Advocates warn outbreak is imminent inside county jail
OAKLAND COUNTY, Mich. – On Friday, several civil rights and racial justice groups filed a federal lawsuit calling for the release of medically vulnerable people inside the Oakland County Jail, arguing that county officials are risking the lives of everyone inside and the community at large.
Naming Oakland County, its Sheriff, Michael Bouchard, and Commander of Corrective Services Curtis D. Childs, the lawsuit filed by Advancement Project National Office, American Civil Liberties Union of Michigan (ACLU), Civil Rights Corps (CRC), LaRene & Kriger P.L.C. and the Law Firm of Pitt, McGhee, Palmer and Rivers in the U.S. District Court for the Eastern District of Michigan, argues that Oakland County officials are violating the constitutional rights of people in the jail by exposing them to an unnecessary risk of infection, illness or death during the coronavirus pandemic.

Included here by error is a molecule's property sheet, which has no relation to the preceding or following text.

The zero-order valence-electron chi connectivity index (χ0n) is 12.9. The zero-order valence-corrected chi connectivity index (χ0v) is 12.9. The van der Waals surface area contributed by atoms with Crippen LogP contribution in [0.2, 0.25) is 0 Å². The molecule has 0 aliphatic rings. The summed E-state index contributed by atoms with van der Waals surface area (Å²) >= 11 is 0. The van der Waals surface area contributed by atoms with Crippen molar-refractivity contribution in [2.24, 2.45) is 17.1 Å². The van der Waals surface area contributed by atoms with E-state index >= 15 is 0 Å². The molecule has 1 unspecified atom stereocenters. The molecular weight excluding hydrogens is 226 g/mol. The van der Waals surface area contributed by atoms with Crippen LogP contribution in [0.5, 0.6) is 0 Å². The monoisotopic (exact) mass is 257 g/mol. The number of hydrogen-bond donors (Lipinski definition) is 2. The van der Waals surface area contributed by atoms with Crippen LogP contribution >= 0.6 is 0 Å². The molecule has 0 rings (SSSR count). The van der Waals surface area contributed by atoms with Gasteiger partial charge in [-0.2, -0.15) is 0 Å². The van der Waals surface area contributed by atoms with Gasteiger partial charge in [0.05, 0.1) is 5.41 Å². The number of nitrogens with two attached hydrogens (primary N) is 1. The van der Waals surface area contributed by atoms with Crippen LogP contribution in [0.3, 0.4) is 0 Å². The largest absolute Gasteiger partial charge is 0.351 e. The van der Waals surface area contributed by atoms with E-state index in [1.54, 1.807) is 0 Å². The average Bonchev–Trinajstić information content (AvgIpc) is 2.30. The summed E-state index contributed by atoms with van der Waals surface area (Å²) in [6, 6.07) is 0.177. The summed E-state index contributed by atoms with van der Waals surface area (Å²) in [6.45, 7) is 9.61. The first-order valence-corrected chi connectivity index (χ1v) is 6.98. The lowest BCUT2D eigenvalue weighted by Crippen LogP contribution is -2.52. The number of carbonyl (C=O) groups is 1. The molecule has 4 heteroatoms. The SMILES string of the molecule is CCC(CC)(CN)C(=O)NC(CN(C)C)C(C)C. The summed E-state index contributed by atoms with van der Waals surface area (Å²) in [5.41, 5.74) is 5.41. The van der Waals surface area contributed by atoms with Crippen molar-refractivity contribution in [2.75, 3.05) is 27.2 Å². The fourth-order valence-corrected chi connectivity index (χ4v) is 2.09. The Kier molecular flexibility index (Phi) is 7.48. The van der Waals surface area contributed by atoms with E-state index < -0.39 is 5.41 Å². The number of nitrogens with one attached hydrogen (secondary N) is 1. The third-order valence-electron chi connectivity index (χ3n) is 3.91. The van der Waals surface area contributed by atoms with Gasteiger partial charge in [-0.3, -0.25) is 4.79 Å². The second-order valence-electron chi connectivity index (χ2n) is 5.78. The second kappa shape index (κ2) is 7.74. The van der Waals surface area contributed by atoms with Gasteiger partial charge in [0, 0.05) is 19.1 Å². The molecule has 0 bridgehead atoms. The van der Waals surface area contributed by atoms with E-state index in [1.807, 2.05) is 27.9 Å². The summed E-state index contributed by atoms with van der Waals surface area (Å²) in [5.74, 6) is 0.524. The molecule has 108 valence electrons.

As Italy mourns thousands of coronavirus dead, and survivors brace for life in an economic wasteland, one rung of society looks to win big: organised crime.
“The Italian mafia can turn threats into opportunities,” top government anti-mafia investigator Giuseppe Governale told AFP.
Over 10,000 people have died in Italy of the flu-like disease, which has forced the country into a lockdown that is devastating the eurozone’s third largest economy.
From the historic Cosa Nostra in Sicily, to the immensely powerful ‘Ndrangheta in Calabria and trigger-happy Camorra in Naples, Italy’s mafias were “caught on the back foot (by the virus), but are now organising themselves,” Governale said.
The Economist Intelligence Unit said Thursday it expected Italy’s GDP to contract by a colossal seven percent for the year. Italian experts say some 65 percent of Italian small and medium businesses are at risk of bankruptcy.